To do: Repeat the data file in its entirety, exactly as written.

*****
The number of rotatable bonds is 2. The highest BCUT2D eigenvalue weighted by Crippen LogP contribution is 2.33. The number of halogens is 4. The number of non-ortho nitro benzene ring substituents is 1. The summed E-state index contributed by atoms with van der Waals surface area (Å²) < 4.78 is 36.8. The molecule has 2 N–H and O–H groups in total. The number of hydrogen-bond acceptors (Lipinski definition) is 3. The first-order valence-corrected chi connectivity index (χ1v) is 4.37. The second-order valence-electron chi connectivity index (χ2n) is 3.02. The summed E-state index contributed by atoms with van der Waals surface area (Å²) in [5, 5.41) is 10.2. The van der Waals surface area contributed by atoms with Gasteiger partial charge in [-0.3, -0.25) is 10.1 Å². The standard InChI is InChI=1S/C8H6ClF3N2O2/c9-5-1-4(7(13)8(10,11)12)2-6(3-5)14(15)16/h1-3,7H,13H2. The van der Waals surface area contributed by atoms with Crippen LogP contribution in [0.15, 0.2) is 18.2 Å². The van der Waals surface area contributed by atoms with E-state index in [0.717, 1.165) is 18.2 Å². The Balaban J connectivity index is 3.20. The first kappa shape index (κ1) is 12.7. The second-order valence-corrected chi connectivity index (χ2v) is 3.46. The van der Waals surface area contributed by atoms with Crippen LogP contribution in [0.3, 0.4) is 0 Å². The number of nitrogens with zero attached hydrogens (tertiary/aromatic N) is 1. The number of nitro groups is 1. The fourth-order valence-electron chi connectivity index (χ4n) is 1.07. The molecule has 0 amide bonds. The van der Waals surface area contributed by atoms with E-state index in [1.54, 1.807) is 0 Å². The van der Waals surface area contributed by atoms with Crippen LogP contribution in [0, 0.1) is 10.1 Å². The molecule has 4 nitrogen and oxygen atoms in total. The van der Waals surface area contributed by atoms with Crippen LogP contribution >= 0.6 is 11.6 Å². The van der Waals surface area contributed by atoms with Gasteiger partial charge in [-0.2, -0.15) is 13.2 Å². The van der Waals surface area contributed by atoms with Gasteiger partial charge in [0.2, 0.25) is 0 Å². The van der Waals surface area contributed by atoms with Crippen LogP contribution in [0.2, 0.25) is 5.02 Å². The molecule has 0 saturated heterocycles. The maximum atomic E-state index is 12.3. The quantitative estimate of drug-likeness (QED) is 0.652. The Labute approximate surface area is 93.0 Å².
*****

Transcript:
The number of rotatable bonds is 2. The highest BCUT2D eigenvalue weighted by Crippen LogP contribution is 2.33. The number of halogens is 4. The number of non-ortho nitro benzene ring substituents is 1. The summed E-state index contributed by atoms with van der Waals surface area (Å²) < 4.78 is 36.8. The molecule has 2 N–H and O–H groups in total. The number of hydrogen-bond acceptors (Lipinski definition) is 3. The first-order valence-corrected chi connectivity index (χ1v) is 4.37. The second-order valence-electron chi connectivity index (χ2n) is 3.02. The summed E-state index contributed by atoms with van der Waals surface area (Å²) in [5, 5.41) is 10.2. The van der Waals surface area contributed by atoms with Gasteiger partial charge in [-0.3, -0.25) is 10.1 Å². The standard InChI is InChI=1S/C8H6ClF3N2O2/c9-5-1-4(7(13)8(10,11)12)2-6(3-5)14(15)16/h1-3,7H,13H2. The van der Waals surface area contributed by atoms with Crippen LogP contribution in [0.15, 0.2) is 18.2 Å². The van der Waals surface area contributed by atoms with E-state index in [0.717, 1.165) is 18.2 Å². The Balaban J connectivity index is 3.20. The first kappa shape index (κ1) is 12.7. The second-order valence-corrected chi connectivity index (χ2v) is 3.46. The van der Waals surface area contributed by atoms with Crippen LogP contribution in [0.3, 0.4) is 0 Å². The number of nitrogens with zero attached hydrogens (tertiary/aromatic N) is 1. The number of nitro groups is 1. The fourth-order valence-electron chi connectivity index (χ4n) is 1.07. The molecule has 0 amide bonds. The van der Waals surface area contributed by atoms with E-state index in [1.54, 1.807) is 0 Å². The van der Waals surface area contributed by atoms with Crippen LogP contribution in [0, 0.1) is 10.1 Å². The molecule has 4 nitrogen and oxygen atoms in total. The van der Waals surface area contributed by atoms with Crippen LogP contribution >= 0.6 is 11.6 Å². The van der Waals surface area contributed by atoms with Gasteiger partial charge in [-0.2, -0.15) is 13.2 Å². The van der Waals surface area contributed by atoms with Gasteiger partial charge in [0.2, 0.25) is 0 Å². The van der Waals surface area contributed by atoms with Crippen LogP contribution in [0.2, 0.25) is 5.02 Å². The molecule has 0 saturated heterocycles. The maximum atomic E-state index is 12.3. The quantitative estimate of drug-likeness (QED) is 0.652. The Labute approximate surface area is 93.0 Å².